Ravioli are a filled pasta that comes from Italy. They are great for making at home as they are relatively easy to shape, unlike their more fiddly counterpart tortellini, which take a bit more practice. The secret of perfect ravioli lies in making beautifully thin pasta, so take your time when rolling and handle with care.
For instructions for making the fresh pasta dough, see our step-by-step guide.
When the fresh dough is not being used, always cover completely with a tea towel to ensure it does not dry out.
If not planning to serve immediately, drizzle some more olive oil over the ravioli when taking them out of the water to prevent them from sticking together then reheat in boiling water when ready to eat.
For a cheat’s version, you can use won-ton wrappers instead of fresh pasta as Mark Jordan does in his ravioli of duck. If making ravioli out of won-ton wrappers, follow the same method and cooking time.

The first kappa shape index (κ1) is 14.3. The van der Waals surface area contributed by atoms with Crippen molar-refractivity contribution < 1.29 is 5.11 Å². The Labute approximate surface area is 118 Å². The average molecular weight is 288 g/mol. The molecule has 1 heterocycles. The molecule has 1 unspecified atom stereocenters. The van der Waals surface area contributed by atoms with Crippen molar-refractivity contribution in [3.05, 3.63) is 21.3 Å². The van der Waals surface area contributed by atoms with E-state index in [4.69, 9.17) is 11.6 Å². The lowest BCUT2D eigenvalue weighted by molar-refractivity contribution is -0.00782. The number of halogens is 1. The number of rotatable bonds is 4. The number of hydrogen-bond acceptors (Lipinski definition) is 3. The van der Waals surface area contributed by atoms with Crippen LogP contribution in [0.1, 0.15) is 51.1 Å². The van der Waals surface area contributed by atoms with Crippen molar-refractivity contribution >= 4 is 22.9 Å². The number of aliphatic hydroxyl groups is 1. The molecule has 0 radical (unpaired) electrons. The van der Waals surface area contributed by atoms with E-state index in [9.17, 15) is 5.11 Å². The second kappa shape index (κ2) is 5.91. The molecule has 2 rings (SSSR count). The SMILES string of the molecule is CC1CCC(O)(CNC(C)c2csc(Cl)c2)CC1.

In terms of filling ravioli, anything goes – Alyn Williams’ ravioli has the Welsh classic laverbread at its core and is served in a light onion broth, while Luke Holder has Parmesan and polenta nestled in his signature ravioli. Ravioli can be served with a sumptuous sauce as Richard Corrigan does with his Crab ravioli, while one of the simplest, most classic ways to finish off ravioli is to toss it in some sage butter as Andrew Mackenzie does with his Butternut squash ravioli.